I have real issues.

I’ve been tidying the living room, and part of that always entails culling the yarn.  My stash is nothing compared to a lot of people, but the yarn does generally come in faster than it goes out, and I have a habit of dragging it out a lot to toy with different ideas.  I’m not going to show you a picture of what I had piled on the ottoman a few minutes ago because I think its evidence best not displayed to my husband.  What I will tell you is that a club shipment arrived yesterday, plus I brought yarn back from Chicago, plus I just finished a swap project and spinning some BFL.  Things were kind of a mess.

My particular drug of choice when it comes to yarn is hand painted sock yarn.  I know I’m not a rare breed that way.   For a long time, I was keeping it in one of those clear plastic containers that’s meant to hold a big skein of center pull yarn with the working end coming out of the top.  I outgrew that awhile ago, and moved some stuff to the stash and some other things into my computer hutch.

Today, I pulled some older yarn from that plastic bin–it lives next to my chair in the living room–to move into the stash in the closet.  I was trying to figure out what to replace it with, and was a little alarmed to realize that I actually felt guilty sending hand painted yarn to live in the stash in the closet.  Someone (in many cases, someone who I have at least a vague, online relationship with through blogs and Ravelry)  went through a lot of trouble to make that yarn pretty, and put a lot of thought into just how to work with the colors, and it makes me happy and I like to look at it….And I was about to show my gratitude by stuffing it into a dark closet (there are monsters in there!) in an even darker plastic storage bin.  It made me feel sad for the yarn, and I started looking for something that could contain it while still showing it off.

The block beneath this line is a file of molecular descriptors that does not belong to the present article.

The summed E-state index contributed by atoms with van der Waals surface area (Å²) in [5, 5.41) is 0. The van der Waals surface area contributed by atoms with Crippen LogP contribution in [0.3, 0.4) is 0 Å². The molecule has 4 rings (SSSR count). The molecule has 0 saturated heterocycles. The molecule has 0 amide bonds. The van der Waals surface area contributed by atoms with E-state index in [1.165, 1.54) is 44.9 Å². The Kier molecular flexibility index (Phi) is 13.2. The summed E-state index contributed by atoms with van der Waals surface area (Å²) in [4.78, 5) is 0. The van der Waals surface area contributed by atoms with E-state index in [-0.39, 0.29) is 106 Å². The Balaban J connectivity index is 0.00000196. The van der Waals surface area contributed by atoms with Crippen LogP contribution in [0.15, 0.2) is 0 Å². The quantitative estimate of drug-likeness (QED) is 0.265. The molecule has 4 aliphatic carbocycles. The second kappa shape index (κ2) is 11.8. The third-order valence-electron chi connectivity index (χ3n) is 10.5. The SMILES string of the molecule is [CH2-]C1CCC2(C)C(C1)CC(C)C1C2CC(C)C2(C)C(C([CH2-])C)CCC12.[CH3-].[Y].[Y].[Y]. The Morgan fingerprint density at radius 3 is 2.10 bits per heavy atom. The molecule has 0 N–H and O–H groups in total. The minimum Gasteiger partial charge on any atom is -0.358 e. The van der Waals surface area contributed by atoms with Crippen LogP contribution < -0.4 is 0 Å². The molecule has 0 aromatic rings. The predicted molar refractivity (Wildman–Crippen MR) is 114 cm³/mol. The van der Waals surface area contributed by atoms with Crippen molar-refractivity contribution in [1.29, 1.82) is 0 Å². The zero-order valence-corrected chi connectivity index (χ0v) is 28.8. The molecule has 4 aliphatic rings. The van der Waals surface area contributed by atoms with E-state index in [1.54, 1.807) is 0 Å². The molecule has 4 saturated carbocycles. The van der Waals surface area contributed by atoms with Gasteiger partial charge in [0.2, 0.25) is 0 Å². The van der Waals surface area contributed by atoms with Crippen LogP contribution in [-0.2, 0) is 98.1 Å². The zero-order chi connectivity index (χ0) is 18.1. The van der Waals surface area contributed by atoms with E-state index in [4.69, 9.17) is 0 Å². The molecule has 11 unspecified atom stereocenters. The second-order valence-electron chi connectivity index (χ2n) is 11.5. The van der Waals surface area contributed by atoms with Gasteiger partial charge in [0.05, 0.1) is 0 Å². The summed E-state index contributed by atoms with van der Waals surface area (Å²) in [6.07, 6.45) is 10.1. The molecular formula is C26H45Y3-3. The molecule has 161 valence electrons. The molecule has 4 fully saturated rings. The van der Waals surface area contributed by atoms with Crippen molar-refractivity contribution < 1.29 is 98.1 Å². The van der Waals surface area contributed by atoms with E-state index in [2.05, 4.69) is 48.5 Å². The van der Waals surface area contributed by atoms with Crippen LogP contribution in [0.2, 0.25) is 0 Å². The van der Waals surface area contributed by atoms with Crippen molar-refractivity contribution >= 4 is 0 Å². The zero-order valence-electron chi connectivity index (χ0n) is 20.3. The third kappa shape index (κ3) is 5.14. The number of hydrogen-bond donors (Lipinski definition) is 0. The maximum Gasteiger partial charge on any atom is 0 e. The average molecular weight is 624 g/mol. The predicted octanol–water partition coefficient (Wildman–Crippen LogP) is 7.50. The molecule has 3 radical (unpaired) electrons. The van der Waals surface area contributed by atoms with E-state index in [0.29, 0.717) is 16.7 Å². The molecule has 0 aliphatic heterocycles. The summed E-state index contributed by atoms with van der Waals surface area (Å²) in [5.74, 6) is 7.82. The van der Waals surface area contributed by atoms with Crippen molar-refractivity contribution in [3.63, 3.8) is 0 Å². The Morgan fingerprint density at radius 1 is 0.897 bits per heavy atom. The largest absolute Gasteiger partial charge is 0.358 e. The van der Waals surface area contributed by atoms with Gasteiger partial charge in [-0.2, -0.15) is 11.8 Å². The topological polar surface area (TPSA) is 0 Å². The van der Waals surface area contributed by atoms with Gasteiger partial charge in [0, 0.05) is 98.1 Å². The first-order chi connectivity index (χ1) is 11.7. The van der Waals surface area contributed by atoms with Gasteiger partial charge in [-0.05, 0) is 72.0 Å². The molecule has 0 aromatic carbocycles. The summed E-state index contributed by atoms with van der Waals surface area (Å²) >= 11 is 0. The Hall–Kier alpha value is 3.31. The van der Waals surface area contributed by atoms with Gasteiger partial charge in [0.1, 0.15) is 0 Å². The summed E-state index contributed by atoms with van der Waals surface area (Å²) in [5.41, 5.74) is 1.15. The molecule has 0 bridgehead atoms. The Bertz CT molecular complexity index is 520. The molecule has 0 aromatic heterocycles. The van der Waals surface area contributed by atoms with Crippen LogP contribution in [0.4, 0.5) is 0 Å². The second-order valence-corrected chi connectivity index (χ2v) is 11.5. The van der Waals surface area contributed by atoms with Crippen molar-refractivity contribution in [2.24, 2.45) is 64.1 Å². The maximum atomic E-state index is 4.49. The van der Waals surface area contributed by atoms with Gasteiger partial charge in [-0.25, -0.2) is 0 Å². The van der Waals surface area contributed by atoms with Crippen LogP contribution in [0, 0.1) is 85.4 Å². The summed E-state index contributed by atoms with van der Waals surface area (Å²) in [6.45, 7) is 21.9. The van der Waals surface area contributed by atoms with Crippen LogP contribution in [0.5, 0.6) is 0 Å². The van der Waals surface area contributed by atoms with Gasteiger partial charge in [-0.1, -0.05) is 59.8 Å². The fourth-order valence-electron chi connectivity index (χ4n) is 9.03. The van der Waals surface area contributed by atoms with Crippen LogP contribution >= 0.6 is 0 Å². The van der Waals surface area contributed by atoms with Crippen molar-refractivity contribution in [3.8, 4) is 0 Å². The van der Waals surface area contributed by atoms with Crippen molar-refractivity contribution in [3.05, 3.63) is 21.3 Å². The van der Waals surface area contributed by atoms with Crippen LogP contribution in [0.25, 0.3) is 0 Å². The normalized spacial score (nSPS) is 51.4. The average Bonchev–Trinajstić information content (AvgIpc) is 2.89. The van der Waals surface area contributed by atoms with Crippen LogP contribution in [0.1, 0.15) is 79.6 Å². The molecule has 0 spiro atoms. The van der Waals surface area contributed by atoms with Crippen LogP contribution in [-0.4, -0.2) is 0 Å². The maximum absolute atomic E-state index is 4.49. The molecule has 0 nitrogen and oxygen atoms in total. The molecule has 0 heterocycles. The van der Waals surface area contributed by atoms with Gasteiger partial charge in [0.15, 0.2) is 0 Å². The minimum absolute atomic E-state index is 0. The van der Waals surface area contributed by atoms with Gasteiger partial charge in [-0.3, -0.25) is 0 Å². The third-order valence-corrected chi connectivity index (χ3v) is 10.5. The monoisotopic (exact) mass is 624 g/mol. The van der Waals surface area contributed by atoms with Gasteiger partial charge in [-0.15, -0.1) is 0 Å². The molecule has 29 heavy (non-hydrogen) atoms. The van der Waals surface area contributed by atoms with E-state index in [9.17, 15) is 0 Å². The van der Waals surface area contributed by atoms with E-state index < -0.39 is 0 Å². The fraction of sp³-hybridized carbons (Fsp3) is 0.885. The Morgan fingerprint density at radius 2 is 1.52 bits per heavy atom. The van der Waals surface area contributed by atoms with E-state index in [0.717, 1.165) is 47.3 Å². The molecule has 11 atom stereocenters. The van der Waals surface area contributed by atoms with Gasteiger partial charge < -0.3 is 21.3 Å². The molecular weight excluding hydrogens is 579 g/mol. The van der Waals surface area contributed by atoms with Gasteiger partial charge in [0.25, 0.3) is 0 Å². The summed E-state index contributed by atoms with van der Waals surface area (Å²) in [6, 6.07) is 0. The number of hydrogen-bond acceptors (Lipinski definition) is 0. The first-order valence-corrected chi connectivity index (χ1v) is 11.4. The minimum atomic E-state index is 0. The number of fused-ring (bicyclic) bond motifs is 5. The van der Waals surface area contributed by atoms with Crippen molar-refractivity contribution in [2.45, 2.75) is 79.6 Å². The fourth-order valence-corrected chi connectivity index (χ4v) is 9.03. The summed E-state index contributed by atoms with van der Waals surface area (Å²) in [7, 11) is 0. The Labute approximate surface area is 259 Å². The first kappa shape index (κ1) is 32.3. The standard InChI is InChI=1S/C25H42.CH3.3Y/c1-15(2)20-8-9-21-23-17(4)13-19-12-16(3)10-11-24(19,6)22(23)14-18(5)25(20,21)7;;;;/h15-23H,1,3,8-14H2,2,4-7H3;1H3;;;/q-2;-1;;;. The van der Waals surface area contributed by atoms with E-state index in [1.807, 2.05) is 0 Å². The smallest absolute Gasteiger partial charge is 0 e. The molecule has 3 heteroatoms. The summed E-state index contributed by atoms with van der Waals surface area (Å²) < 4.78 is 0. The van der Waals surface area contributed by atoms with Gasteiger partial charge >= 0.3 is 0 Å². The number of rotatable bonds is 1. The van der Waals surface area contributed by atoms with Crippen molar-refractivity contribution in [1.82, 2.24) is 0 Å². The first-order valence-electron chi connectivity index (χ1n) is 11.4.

My eyes fell on the glass cake tray in the kitchen, and for a few seconds, it seemed like a really, really good idea.  The cake tray was pretty.  The yarn was pretty.  Wouldn’t beautifully dyed yarn look just as nice under the tray’s domed lid as a dozen perfectly iced cupcakes?  I almost never use the cake tray, and it sits on the shelf over the fridge, taking up space for no real reason except that once it twice a year I might want it for a cake.  It made such sense to just put the pretty yarn in it, possibly wound into cakes and stacked, or maybe just in a festive pile of hanks.  Every time I walked into the kitchen, I could see the pretty yarn and it would make me happy.  The yarn would be happy, too, out in the light but away from the dust (I admire people who can store their yarn out in the open, on pegs on the wall or in dishes or baskets on the shelves.  I am not a good housekeeper, and my yarn would be full of dust and gross inside of a week), where it could be properly admired.

This whole thought process went on for approximately four seconds before I was stricken with the reality that I had reached the level of crazy where things like storing yarn in the cake tray were a good idea, and while I am the sort of eccentric that isn’t bothered by being a little unhinged (and rather think the folks who have started using broken dishwashers and the insides of pianos are brilliant and have their priorities in good order) I hadn’t reached the place where I was ready to explain to my husband just why the yarn was invading the kitchen–particularly when there was still plenty of room in the box in the closet.

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2 Comments (+add yours?)

  1. pdxknitterati
    Jan 30, 2009 @ 08:34:13

    You know, I don’t see anything wrong with using the cake tray. I think it would look great! I must be some kind of crazy, too…

    Reply

  2. Missy
    Jan 30, 2009 @ 15:22:26

    Pretty things are pretty things – even if they’re meant for something else. And hand-painted yarn deserves to be called art, just as much as a painting does. I see nothing wrong with displaying it! And the cake tray is a great idea! I’ve used mine as a display stand before!

    Reply

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